Q. In the video you indicate that the V-twin motor and long, low lines were the starting points. Is that correct? 

A. Absolutely. The V-twin is a celebration of our mid- and late thirties Model KX, which was the largest capacity motorcycle built in Britain before World War II and also a V-twin. The "proportional guide" for the bike is as shown here below.

Original motorcycle with marks showing component alignments.
Original Royal Enfield KX of 1937 shows off its lines.
Q. One of my readers noted that the big motor is the most striking aspect of the design. It reminded him of the Vincent Black Shadow. To me, while Vincent motors were undoubtedly beautiful, the Concept Kx motor looks "emphatic." It seems to have its lower jaw thrust forward in an almost combative expression. It's muscular rather than beautiful. Your reaction?

A. Hopefully that is answered in the image above — the protruding crankcases "chin" was a unique visual element of the old KX.

The concept motorcycle with lines showing component alignment.
...and the same elements are visible in the new Concept Kx.
Want to seem more? Here's a link to the best collection of Concept Kx photos.
Q. It's startling for Royal Enfield to show a V-twin at this moment, when it has a long recent history of making only singles and is just now introducing new vertical twin motorcycles. Was it exciting at this stage to be handed another whole new set of possibilities?

A. Other than the much higher excitement that V-twin seem to provoke in people compared to a parallel twin, again this was an opportunity to remind the world that Royal Enfield produced  V-twin motorcycles from 1909 to 1938. The engine was indeed at the heart of this concept: it was very interesting to size up a V-twin and give some thought to what could be a good engine capacity to work on, explore the upper end of what our brand could carry whilst keeping to our mission and concentrate on the "middle segment."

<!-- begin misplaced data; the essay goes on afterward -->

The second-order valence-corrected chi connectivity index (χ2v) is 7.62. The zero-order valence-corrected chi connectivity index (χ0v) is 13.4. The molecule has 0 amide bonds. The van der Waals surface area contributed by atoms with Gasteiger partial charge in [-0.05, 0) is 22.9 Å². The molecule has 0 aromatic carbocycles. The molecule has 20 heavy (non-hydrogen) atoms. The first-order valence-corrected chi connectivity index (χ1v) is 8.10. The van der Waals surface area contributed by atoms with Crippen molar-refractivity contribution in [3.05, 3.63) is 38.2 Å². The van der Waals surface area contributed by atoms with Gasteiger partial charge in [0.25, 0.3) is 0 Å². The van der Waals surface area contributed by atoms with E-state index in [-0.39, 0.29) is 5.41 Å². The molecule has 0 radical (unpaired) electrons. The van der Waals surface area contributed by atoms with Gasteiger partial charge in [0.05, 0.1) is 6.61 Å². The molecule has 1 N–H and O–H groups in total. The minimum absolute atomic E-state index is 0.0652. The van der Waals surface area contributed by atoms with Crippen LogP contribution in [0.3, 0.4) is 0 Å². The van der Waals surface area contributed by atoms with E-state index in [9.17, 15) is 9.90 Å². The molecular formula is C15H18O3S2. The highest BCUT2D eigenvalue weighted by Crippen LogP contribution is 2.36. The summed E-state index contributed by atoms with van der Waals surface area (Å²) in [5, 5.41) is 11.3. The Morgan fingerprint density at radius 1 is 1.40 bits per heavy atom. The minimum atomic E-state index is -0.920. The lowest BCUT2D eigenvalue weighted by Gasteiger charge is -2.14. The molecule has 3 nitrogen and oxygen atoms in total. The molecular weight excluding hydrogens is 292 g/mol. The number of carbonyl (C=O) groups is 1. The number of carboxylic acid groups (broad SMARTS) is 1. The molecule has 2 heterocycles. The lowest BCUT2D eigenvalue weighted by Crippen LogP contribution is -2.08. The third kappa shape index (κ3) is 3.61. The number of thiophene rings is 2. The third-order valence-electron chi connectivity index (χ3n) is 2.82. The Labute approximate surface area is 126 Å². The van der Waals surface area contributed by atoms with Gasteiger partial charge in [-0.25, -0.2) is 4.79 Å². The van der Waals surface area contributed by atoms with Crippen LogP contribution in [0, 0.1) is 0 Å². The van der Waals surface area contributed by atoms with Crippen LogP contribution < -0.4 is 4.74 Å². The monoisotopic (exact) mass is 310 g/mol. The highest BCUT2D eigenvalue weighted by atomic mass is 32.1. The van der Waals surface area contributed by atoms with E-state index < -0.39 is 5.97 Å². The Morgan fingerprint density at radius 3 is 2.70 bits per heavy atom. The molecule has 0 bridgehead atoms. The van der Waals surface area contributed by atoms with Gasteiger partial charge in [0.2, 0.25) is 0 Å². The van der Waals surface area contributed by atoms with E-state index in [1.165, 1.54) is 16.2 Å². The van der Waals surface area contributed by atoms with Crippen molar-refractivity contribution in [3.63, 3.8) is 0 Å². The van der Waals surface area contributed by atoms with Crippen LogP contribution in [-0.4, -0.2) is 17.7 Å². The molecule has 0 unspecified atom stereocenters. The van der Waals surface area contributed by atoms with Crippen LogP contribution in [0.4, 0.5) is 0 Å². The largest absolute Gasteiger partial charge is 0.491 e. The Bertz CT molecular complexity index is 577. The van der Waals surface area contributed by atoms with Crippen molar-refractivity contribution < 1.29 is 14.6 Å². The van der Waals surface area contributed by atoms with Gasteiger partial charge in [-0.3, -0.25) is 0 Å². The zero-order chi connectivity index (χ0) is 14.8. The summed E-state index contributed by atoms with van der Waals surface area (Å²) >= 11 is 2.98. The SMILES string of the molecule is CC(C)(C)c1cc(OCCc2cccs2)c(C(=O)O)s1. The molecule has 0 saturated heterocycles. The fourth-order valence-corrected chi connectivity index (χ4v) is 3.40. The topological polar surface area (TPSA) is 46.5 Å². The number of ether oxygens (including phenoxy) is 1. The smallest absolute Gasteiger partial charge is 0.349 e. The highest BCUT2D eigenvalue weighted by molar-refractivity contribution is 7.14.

Speaking of the powertrain, I also would like to correct what is written on your blog here: "The liquid cooled, dual overhead cam motor developed out of a now ended partnership between Royal Enfield's parent company Eicher and Polaris Industries, maker of Indian motorcycles." There was indeed a short collaboration with Polaris in the past, but that went away before anything relevant could come to fruition. We have therefore been absolutely clear that nothing shown by our Company would and/or could be linked to that joint-venture — not even the cylinder layout or the (single, not double) overhead cam setup. I am sure you will understand this is a sensitive subject, and is definitely one of the key points I would have been more than happy to explain in person, rather than reading later about factually incorrect speculations.

Note: I regret the error and have removed that from this blog. — David Blasco.

Q. Is it uncouth to ask whether the Concept Kx motor could have been polished? In photos its finishes look soft. Your reaction (which I hope is not to take offense!)?

A. We looked at a number of finishes, including fully polished or gloss black like the original chain cover. The choice of the current powdercoated finish was chosen to complement the satin copper details with a related darker hue. Photos don't give it much justice. Allow me to also risk being uncouth and say, especially not the current photo on your website, taken with a cameraphone and with the flash on!